Challenging stereotypes & racism – the Desi Vloggers

If you haven’t heard of the likes of Parle Patel, Lilly IISuperwomanII Singh or Humza ‘Badman’ Arshad, you’d be forgiven. They’re not quite household names – yet.

But these young Asian vloggers are taking You Tube by storm. With some of the most popular videos getting around 13million views, they are serious players.

More than a cheap laugh

I must admit that when I first started researching the ‘Desi Vloggers’ as they are becoming known I was slightly put off. Their YouTube parodies of the Asian culture at first, made me cringe. A lot of them use Eddie Murphy-style comedy with the star dressed up to play all the roles of the typical Indian parents and any other family members. It felt like they were rolling out the same tired old stereotypes of the Asian family for the sake of a cheap laugh. But if you keep watching you do see how these youngsters are exposing stereotypes and challenging the double standards that they face growing up- both within the Asian community and society at large.

So when we see Parle Patel parodying the Gujarati mum gossiping and bitching about the wedding they just went to, only to turn on the charm when the mother of the bride calls, viewers can instantly relate. When Lilly Singh laments over having to watch ‘another’ Bollywood movie with her parents, they can relate.

Similarly, any Asian can identify with Jus Reign’s “Shit White guys Say to Brown guys”:

“Teach me how to say ‘what’s up’ in your language”

“Yo Bollywood chicks yo, you gotta hook me up”

“There’s this one brown guy in my high school. Do you like, know him?”

 

Authentic 

YouTube vloggers are gaining success largely with the 15-24 demographic because they are so authentic. It’s one young person talking to another on issues that they recognise. These are not Hollywood stars with a slick post-production crew and an army of PR people; these are real people talking their language.

What’s also impressive to see is the increasing influence they’re having. Humza Arshad teamed up with the Met Police earlier this year to produce a short film aiming to tackle extremism amongst young British Muslims.

Lilly Singh- the only female and arguably the most successful of the pack, has had some notable cameo appearances in her videos. Bollywood legend Madhuri Dixit appears in one of her most popular videos; while Jay Sean, James Franco and The Rock have also starred with her.

I’ve heard some critics say that by parodying the Asian culture, the Desi Vloggers are actually doing more harm than good; that they’re tearing down what the generation before us fought for.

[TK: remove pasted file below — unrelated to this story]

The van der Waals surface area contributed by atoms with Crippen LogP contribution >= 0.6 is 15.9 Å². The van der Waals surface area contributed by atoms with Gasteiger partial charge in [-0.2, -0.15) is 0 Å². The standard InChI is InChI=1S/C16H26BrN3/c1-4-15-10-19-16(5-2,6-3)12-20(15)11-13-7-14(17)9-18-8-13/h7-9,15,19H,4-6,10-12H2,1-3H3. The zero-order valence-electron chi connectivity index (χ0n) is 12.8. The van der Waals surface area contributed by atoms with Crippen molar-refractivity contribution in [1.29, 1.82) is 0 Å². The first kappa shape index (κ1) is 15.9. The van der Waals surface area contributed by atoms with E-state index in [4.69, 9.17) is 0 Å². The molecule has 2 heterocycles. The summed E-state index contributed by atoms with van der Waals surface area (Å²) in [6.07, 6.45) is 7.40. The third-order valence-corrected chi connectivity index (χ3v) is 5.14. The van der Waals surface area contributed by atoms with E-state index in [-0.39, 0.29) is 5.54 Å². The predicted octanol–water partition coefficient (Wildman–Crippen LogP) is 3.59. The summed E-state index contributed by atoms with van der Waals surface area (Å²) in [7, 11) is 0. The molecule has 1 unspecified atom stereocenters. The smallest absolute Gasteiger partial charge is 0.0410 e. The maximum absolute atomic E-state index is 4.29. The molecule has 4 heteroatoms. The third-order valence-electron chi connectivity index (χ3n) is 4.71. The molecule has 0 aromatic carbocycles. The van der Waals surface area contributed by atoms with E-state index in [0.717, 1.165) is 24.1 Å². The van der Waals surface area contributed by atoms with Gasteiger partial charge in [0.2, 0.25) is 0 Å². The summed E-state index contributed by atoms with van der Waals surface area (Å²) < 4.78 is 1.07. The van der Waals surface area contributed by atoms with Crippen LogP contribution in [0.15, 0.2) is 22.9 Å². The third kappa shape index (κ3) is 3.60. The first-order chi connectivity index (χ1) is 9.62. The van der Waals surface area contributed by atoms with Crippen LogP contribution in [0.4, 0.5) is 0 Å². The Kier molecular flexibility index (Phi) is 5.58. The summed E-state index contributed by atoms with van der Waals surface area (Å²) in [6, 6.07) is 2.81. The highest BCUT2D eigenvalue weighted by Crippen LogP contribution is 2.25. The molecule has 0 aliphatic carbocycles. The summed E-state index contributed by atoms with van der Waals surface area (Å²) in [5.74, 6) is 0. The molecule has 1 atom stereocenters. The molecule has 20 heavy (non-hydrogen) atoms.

Personally I like the way they challenge the hypocrisy in the South Asian culture. In many of the videos they are holding their elders and others in their community to account. And you can’t help but nod and laugh at the Indian mum laying into her son calling him a bloody idiot every few sentences!

Plus we need to be a people that can laugh at ourselves! Every culture and race has its flaws, and humour is a great way to accept our weaknesses.

So here are some of my favourite Desi Vloggers:

Jus Reign

I love this guy. Canadian Jasmeet Singh started vlogging because he was “bored one summer at college,”  His “Hand Clap Dance” went viral and pretty soon he was being recognised in the streets. He currently has 530k subscribers. I love love love how his comedy exposes the stupidity of so many double standards, both within our culture and from Western society. Poonjabby!

 

Humza ‘Badman’ Arshad

Humza Arshad is from Streatham in London. In 2010 he started Diary of a Badman. By the following year, it was one of the most viewed videos on YouTube in the UK and currently gets around 4.7million views. Since then he has made numerous public appearances including his Badman Comedy Tour across the UK, and his work with the police and young people dealing with extremism.

 

Lilly IISuperwomanII Singh

Another Canadian and the only woman of the comedy genre (I could be wrong- if you know of any other female Desi comedy vloggers, drop me a comment below). Ironically she started vlogging to challenge the lack of desi female representation in the media. She is undoubtedly the most successful of all the vloggers, with her 5million subscribers. She has since branched into motivational speaking, rapping, acting and stand up. She also has a clothing line. (Go Lilly!)

 

Parle Patel

UK born Parle Patel started his YouTube channel Planet Parle just two years ago. In that time he has amassed a 30,000 strong following, thanks to his satirical take on Gujarati life (“I’m An Indian Gujarati, we like garba and eat dhokra”) In fact his niche, he claims, is being the only young Asian vlogging about Gujarati life. Parle appeared at Southbank’s Alchemy festival this year.

 

AK aka Amazing

Amandeep Kang’s “Life in a Brown Fam” gets around 1 million views per video. Another Canadian, AK parodies South Asian family life. In his videos, he plays The Kid, which he claims was himself growing up. And there are the recognisable Indian family members, in particular The Auntie That Everyone Knows.